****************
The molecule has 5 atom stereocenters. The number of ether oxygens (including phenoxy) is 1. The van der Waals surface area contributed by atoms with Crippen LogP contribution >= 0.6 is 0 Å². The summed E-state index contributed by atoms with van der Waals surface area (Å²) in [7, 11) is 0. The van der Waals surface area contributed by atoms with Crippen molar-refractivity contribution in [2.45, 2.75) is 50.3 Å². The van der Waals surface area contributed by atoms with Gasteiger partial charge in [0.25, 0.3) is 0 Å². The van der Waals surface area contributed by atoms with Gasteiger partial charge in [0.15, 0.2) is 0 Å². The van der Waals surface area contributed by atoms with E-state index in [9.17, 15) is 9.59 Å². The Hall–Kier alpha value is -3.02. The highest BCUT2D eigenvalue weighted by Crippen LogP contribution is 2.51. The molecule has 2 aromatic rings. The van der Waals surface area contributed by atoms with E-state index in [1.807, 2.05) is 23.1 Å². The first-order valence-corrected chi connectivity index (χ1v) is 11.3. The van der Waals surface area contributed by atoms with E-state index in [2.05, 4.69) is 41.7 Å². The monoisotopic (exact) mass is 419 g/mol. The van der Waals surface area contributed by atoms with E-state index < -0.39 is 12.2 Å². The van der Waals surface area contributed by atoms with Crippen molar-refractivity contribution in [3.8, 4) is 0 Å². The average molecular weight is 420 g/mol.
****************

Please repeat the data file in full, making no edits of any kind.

The molecule has 5 atom stereocenters. The number of ether oxygens (including phenoxy) is 1. The van der Waals surface area contributed by atoms with Crippen LogP contribution >= 0.6 is 0 Å². The summed E-state index contributed by atoms with van der Waals surface area (Å²) in [7, 11) is 0. The van der Waals surface area contributed by atoms with Crippen molar-refractivity contribution in [2.45, 2.75) is 50.3 Å². The van der Waals surface area contributed by atoms with Gasteiger partial charge in [0.25, 0.3) is 0 Å². The van der Waals surface area contributed by atoms with Gasteiger partial charge in [0.15, 0.2) is 0 Å². The van der Waals surface area contributed by atoms with E-state index in [9.17, 15) is 9.59 Å². The Hall–Kier alpha value is -3.02. The highest BCUT2D eigenvalue weighted by Crippen LogP contribution is 2.51. The molecule has 2 aromatic rings. The van der Waals surface area contributed by atoms with E-state index in [1.807, 2.05) is 23.1 Å². The first-order valence-corrected chi connectivity index (χ1v) is 11.3. The van der Waals surface area contributed by atoms with E-state index in [2.05, 4.69) is 41.7 Å². The monoisotopic (exact) mass is 419 g/mol. The van der Waals surface area contributed by atoms with E-state index < -0.39 is 12.2 Å². The van der Waals surface area contributed by atoms with Crippen molar-refractivity contribution in [3.8, 4) is 0 Å². The average molecular weight is 420 g/mol.